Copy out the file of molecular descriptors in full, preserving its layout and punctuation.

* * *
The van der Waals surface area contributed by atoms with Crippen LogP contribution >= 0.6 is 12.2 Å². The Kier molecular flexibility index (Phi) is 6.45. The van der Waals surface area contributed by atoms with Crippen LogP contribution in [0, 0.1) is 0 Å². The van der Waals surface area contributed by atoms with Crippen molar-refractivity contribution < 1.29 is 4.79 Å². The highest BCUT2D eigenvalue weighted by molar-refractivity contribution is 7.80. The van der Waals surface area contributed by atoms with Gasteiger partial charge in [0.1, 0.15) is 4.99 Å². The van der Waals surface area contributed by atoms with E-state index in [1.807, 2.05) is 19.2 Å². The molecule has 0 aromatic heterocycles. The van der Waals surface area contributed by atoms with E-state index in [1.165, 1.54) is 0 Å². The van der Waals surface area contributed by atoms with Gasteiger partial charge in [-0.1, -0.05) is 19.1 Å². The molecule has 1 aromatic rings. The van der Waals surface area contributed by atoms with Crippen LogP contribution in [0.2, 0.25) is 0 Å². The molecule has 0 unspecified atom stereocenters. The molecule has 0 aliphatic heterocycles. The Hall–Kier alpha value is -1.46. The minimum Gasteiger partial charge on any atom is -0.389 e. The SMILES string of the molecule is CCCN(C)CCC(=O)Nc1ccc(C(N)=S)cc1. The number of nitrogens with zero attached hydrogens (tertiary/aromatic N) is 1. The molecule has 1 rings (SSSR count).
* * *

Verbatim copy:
The van der Waals surface area contributed by atoms with Crippen LogP contribution >= 0.6 is 12.2 Å². The Kier molecular flexibility index (Phi) is 6.45. The van der Waals surface area contributed by atoms with Crippen LogP contribution in [0, 0.1) is 0 Å². The van der Waals surface area contributed by atoms with Crippen molar-refractivity contribution < 1.29 is 4.79 Å². The highest BCUT2D eigenvalue weighted by molar-refractivity contribution is 7.80. The van der Waals surface area contributed by atoms with Gasteiger partial charge in [0.1, 0.15) is 4.99 Å². The van der Waals surface area contributed by atoms with E-state index in [1.807, 2.05) is 19.2 Å². The molecule has 0 aromatic heterocycles. The van der Waals surface area contributed by atoms with E-state index in [1.165, 1.54) is 0 Å². The van der Waals surface area contributed by atoms with Gasteiger partial charge in [-0.1, -0.05) is 19.1 Å². The molecule has 1 aromatic rings. The van der Waals surface area contributed by atoms with Crippen LogP contribution in [0.2, 0.25) is 0 Å². The molecule has 0 unspecified atom stereocenters. The molecule has 0 aliphatic heterocycles. The Hall–Kier alpha value is -1.46. The minimum Gasteiger partial charge on any atom is -0.389 e. The SMILES string of the molecule is CCCN(C)CCC(=O)Nc1ccc(C(N)=S)cc1. The number of nitrogens with zero attached hydrogens (tertiary/aromatic N) is 1. The molecule has 1 rings (SSSR count).